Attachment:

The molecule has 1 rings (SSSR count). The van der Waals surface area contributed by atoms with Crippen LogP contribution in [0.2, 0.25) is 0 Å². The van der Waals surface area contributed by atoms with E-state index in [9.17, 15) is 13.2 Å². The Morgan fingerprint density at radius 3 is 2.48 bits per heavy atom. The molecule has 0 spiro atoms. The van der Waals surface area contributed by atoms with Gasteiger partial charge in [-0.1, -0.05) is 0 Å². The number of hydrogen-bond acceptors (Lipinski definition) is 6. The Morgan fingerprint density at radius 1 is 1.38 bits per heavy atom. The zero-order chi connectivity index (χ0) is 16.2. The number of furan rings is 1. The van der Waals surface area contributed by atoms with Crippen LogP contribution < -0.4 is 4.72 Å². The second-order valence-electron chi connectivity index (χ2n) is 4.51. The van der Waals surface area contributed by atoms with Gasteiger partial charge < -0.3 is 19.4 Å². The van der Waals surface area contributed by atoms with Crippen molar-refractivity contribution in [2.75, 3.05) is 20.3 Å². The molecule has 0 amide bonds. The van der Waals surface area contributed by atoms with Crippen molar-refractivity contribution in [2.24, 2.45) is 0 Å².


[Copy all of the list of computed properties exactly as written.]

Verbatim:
The molecule has 1 rings (SSSR count). The van der Waals surface area contributed by atoms with Crippen LogP contribution in [0.2, 0.25) is 0 Å². The van der Waals surface area contributed by atoms with E-state index in [9.17, 15) is 13.2 Å². The Morgan fingerprint density at radius 3 is 2.48 bits per heavy atom. The molecule has 0 spiro atoms. The van der Waals surface area contributed by atoms with Gasteiger partial charge in [-0.1, -0.05) is 0 Å². The number of hydrogen-bond acceptors (Lipinski definition) is 6. The Morgan fingerprint density at radius 1 is 1.38 bits per heavy atom. The zero-order chi connectivity index (χ0) is 16.2. The number of furan rings is 1. The van der Waals surface area contributed by atoms with Crippen LogP contribution < -0.4 is 4.72 Å². The second-order valence-electron chi connectivity index (χ2n) is 4.51. The van der Waals surface area contributed by atoms with Gasteiger partial charge < -0.3 is 19.4 Å². The van der Waals surface area contributed by atoms with Crippen molar-refractivity contribution in [2.75, 3.05) is 20.3 Å². The molecule has 0 amide bonds. The van der Waals surface area contributed by atoms with Crippen molar-refractivity contribution in [2.24, 2.45) is 0 Å².